Controversial Acne Drug Could Get Popped (With More Regulation)

From the WebMD Archives


At an FDA meeting in September, a panel of medical experts indicated that while the reported psychiatric events do not appear to be of major concern, the ongoing pregnancies are of particular concern considering that the use of Accutane has tripled since its approval. The panel commended Roche for its ongoing efforts to educate physicians and patients, but then recommended that a mandatory registration program be created to ensure that patients use the drug as directed. Roche wants a voluntary registration program.

At present, Roche already is phasing in a Targeted Pregnancy Prevention Program directly aimed at those women who, for whatever reason, fail to comply with the mandatory pregnancy prevention provisions required under the prescription. Roche also has prepared a checklist for doctor and patients, which includes a 24-hour contraceptive counseling hotline. And the company has begun shipping pregnancy tests to physicians and now plans to send marketing representatives to about 97% of the prescribing doctors as well.

The FDA has yet to act on the panel's recommendations for Accutane. But the agency recently has taken a number of actions to ensure the proper use of other controversial drugs that, in one instance, eventually resulted in the drug's withdrawal.

The FDA recently attempted to restrict the distribution of Glaxo Wellcome's Lotronex (alosetron), a treatment for irritable bowel syndrome. Lotronex has been associated with 49 cases of a rare, but potentially serious side effect called ischemic colitis. But rather than accept the FDA's proposed restrictions, the British drug maker decided to withdraw the drug voluntarily, saying that the agency's proposed restrictions were equivalent to a withdrawal.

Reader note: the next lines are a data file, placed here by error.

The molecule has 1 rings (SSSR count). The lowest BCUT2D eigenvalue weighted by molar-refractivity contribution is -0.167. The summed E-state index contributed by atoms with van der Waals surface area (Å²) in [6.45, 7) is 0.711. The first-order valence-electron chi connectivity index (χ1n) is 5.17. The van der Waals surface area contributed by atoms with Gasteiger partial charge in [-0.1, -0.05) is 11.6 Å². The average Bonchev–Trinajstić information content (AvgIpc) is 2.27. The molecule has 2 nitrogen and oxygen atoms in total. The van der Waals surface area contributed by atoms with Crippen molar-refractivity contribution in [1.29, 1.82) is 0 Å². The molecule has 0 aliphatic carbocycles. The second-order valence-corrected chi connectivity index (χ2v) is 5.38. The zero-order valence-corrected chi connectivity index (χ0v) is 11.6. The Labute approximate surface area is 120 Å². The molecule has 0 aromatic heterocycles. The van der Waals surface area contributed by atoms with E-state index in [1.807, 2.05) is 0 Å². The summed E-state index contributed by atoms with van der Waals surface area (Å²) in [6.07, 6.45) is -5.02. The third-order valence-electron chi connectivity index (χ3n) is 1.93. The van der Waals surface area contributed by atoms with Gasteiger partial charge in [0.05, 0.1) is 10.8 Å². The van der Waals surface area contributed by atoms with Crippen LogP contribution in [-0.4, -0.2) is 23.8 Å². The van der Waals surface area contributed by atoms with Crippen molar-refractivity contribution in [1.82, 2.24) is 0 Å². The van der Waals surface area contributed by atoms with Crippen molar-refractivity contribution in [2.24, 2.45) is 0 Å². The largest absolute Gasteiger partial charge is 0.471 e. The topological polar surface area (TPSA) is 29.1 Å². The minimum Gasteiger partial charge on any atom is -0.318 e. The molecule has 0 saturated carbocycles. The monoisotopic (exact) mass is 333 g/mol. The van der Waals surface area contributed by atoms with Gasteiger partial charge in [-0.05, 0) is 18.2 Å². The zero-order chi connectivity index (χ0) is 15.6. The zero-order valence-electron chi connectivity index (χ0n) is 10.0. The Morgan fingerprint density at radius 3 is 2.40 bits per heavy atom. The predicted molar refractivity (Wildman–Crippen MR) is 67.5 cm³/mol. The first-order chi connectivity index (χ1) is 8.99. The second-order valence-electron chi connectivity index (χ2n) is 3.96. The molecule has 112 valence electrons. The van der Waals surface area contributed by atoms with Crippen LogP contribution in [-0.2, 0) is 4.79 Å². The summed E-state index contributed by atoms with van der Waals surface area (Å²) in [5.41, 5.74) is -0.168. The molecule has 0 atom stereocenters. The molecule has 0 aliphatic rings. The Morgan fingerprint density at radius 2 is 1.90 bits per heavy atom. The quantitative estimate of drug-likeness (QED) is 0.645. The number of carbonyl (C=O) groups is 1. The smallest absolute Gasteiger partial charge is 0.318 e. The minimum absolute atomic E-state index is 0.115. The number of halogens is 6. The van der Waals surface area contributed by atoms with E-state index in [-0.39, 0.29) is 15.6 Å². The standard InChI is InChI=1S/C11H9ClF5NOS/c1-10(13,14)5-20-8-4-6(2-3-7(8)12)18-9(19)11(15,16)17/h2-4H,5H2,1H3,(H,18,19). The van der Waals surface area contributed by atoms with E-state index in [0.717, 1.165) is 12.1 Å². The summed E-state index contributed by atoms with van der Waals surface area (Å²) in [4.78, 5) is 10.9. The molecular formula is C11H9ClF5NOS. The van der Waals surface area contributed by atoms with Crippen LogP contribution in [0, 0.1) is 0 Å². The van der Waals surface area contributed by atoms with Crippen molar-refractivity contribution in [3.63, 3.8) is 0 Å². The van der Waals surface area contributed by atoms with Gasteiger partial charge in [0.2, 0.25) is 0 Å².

Experts caution that restricting Accutane to only a set of registered pharmacies and physicians could in effect lead to a similar result.

"As dermatologists, we strongly believe that limiting access to [Accutane] is a disservice to patients and erodes the patient-physician relationship," said Richard Scher, MD, president of the American Academy of Dermatology (AAD), following the FDA panel meeting in September. "Education, not regulation, is the key to safe use of this drug to protect women of childbearing age."